The third reason in our series of why we eat when we aren’t hungry is Inappropriate Restraint (dieting). Rigid restraint involves strict eating rules which inevitably lead to the natural response of binge eating once you break a rule. Rigid restraint is linked with short-term weight loss…and then more weight gain. However, flexible restraint, a habit of moderate self-regulation and reasonable room for “fun foods” was one of the strongest predictors of lasting weight loss.
To encourage flexible restraint while avoiding over-rigid rules, the researchers suggest:
• Create stable but flexible eating behaviors that do not foster a sense of deprivation.
• Eat mindfully, in a way that honors your food and your body’s hunger signals.
• Choose portions that make sense.
• Develop an attitude free of depriving rules and shame. (rid yourself of diet mentality)
• Have realistic expectations of yourself and your weight.
• Release weight slowly over time so the weight loss is stable.
What are your observations about giving up strict food rules?
We’re looking at three reasons* we eat when we are not hungry.
Emotional eating is a biggy. One of the main reasons we carry extra weight is eating when we are sad, bored, restless or anxious. Research (and our own experience) teaches us that eating in response to negative emotions can be a comfort, a tranquilizer, a way of “swallowing” feelings instead of expressing them or just a plain old distraction.
Here were some suggestions from the researchers and a few more thrown in:
*gathered from studies by the American Institute for Cancer Research.
• Research or take classes in problem-solving or stress-avoidance.
• Develop new ways of coping with your emotions. Work with a dietitian, nutritionist or wellness coach trained in teaching coping skills.
• Find a wise counselor and do some healthy emotional work. You will be so glad you did!
• Decide on three things you are going to do BEFORE you turn to food. Tell yourself you can go eat if you want but first you’re going to do three other things. It helps me to take a walk, get outside, listen to some “up” music or sing, dance a bit or jump around. You might decide on a safe health-buddy to call at times like this. Other ideas are to enjoy a garden for fifteen minutes, play some games, sweep the deck and then enjoy sitting on it, swing a bit, call a relative or elderly friend and chat for ten minutes…
What do you do to keep from eating when something’s gnawing at you?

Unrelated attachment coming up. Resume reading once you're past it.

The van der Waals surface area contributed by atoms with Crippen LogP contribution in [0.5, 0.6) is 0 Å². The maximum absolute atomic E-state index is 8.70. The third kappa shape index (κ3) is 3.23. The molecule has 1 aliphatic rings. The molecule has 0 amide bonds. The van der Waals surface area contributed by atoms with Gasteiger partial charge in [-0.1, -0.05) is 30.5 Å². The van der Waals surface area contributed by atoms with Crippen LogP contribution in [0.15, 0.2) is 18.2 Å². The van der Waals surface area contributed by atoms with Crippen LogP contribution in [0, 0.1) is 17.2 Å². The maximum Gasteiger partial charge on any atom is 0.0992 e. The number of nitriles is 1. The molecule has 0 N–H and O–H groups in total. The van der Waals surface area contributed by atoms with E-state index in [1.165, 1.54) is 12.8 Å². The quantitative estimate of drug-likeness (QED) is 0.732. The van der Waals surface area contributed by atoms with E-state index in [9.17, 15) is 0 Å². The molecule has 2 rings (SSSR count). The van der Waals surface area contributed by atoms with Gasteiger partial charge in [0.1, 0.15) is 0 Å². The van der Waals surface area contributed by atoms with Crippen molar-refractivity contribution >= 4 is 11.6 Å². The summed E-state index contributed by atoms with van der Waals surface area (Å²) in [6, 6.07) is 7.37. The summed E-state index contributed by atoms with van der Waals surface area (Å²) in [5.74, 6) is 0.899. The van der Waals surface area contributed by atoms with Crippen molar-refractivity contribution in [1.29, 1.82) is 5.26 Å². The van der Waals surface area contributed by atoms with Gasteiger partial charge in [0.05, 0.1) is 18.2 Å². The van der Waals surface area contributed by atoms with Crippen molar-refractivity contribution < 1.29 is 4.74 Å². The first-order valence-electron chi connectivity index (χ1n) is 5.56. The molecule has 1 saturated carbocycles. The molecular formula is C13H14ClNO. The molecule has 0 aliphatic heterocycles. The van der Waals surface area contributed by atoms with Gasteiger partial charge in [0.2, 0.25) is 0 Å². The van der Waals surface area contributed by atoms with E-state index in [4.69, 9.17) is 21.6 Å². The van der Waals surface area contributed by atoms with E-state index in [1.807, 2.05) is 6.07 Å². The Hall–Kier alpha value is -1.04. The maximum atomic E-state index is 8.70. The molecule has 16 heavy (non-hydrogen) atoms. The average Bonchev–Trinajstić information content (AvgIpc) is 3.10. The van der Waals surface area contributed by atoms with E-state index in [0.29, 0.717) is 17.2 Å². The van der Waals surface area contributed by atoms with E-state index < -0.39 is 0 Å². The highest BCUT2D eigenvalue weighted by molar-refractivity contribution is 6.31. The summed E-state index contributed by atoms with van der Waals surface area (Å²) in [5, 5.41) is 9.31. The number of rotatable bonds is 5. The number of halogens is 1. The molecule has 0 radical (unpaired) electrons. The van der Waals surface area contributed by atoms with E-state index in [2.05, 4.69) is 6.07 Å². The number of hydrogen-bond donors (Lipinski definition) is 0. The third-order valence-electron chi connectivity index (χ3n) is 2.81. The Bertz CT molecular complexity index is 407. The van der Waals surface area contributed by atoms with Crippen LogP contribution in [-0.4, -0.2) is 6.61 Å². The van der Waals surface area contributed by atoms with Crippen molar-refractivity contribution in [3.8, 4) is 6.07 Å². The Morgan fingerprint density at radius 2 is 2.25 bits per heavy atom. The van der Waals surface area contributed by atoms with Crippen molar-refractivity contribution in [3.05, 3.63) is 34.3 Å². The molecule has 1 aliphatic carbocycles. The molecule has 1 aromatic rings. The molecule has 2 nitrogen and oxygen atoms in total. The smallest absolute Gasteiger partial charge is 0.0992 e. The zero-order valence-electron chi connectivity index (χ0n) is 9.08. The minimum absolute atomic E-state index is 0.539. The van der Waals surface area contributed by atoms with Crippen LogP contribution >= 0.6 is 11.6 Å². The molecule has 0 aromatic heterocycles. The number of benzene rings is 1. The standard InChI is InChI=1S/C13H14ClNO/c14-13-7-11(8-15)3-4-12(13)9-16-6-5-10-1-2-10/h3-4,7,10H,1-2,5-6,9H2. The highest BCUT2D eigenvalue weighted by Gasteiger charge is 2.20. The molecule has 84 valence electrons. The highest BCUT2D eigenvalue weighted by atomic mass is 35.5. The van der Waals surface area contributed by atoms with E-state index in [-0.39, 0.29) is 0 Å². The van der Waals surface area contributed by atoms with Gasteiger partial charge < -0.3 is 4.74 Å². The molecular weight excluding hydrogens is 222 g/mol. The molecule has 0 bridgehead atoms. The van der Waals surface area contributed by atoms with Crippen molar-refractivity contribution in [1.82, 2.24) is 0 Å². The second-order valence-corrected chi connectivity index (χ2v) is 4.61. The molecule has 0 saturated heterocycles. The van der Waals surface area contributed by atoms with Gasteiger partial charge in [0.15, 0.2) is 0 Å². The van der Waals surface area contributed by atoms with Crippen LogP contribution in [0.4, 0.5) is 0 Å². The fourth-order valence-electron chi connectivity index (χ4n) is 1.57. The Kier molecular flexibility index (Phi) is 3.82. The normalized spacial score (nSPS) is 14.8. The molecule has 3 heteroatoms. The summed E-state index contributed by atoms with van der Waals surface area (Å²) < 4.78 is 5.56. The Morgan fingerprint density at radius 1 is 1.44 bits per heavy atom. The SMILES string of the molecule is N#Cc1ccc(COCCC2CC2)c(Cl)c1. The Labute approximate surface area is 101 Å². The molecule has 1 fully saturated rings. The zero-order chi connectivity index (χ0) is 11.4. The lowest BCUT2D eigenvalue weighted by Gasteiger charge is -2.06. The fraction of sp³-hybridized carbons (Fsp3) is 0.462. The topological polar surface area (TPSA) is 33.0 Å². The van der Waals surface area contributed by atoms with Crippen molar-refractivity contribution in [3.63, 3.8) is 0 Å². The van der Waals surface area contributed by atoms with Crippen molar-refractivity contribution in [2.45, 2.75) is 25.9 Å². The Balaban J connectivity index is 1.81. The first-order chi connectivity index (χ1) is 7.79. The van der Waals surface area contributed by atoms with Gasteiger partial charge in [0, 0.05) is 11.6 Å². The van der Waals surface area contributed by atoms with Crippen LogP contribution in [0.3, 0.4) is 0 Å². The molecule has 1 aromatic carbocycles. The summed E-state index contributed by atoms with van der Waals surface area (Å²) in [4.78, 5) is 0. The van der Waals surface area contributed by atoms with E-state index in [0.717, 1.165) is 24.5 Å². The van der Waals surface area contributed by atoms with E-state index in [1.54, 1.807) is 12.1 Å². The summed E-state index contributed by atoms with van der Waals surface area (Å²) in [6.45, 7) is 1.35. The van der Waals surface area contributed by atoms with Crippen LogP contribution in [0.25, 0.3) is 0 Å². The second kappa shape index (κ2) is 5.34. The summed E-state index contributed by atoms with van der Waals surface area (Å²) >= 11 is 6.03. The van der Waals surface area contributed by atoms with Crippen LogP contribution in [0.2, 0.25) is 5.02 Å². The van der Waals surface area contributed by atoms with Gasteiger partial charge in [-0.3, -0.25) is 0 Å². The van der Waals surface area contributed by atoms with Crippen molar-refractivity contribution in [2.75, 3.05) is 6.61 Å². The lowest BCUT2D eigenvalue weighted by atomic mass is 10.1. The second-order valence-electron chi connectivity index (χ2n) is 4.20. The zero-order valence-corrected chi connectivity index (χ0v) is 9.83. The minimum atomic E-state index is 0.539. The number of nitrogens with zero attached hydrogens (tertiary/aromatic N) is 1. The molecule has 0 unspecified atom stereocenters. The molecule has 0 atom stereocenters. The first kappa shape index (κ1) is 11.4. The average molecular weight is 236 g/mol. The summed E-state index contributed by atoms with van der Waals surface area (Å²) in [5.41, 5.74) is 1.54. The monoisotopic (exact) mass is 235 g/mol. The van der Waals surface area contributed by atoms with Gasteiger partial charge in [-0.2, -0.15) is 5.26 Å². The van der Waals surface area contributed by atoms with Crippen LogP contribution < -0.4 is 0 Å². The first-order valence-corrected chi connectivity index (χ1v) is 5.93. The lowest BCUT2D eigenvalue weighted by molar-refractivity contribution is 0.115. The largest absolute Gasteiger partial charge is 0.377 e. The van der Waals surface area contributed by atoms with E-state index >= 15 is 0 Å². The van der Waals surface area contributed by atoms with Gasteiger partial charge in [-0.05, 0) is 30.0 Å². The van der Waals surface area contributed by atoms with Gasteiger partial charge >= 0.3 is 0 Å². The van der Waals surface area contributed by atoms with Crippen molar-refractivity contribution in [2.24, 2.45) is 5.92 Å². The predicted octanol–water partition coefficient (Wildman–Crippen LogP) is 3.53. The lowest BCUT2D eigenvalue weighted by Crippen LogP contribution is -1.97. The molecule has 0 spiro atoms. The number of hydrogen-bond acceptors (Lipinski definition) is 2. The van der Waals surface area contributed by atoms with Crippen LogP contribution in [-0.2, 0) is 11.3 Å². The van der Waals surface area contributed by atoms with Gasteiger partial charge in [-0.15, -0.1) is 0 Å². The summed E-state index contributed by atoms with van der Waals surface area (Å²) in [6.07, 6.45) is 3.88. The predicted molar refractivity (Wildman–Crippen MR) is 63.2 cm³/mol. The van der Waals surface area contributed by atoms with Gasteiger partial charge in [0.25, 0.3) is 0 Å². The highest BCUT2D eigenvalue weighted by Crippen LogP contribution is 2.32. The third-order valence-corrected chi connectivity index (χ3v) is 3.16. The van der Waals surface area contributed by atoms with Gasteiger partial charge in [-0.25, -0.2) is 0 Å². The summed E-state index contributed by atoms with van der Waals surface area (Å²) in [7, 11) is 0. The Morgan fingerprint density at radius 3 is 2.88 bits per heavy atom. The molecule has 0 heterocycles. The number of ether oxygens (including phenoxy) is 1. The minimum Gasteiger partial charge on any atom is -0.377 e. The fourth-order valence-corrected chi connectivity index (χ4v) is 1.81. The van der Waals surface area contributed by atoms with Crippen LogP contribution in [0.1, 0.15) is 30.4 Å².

Over the next week or so we are going to look at three big reasons WE EAT WHEN WE AREN’T HUNGRY. Recent studies show that we all tend to eat for the same reasons whether we grow up in Europe or America, no matter our economic situation or our age.
Knowing this is powerful stuff! When we know what’s driving us to grab food and put it in our mouths – we can drive the urge instead of the urge driving us.
One of the top reasons is CONVENIENCE – easy access to prepared and snack foods. It’s everywhere! If food is right before our eyes, is easy to grab and easy to eat – studies show that you probably will…unless you are mindful of what is happening. The cool thing is that we can spot these triggers. We can also do a lot to change the convenience-factor in our immediate environment.
Here are a few ideas:
• Keep candy dishes out of sight. Even having a lid on it or putting it six feet away slows us down.
• Keep snacks in drawers and not out on the counter in plain sight.
• Don‘t bring a lot of snack foods into your house. Keep them around mainly when you have company so they are enjoyed but gone quickly.
• Most of the time keep serving dishes on the stove rather than the table. We tend not to get seconds when the food is not right under our nose.
• Break the habit of buying snack foods when you go into a convenience store. Just don’t look. Do this for 21 – 30 days and the habit is broken. You won’t even miss it.
• Boycott buffets. Just too darn much food before your eyes, and usually not very high quality.
Bottom line – make snack foods inconvenient whenever you can. This is one big reason our great grand parents did not struggle as we do…no Nutter Butters in the house or M&Ms in candy jars.
What do you do to keep food from being ever present?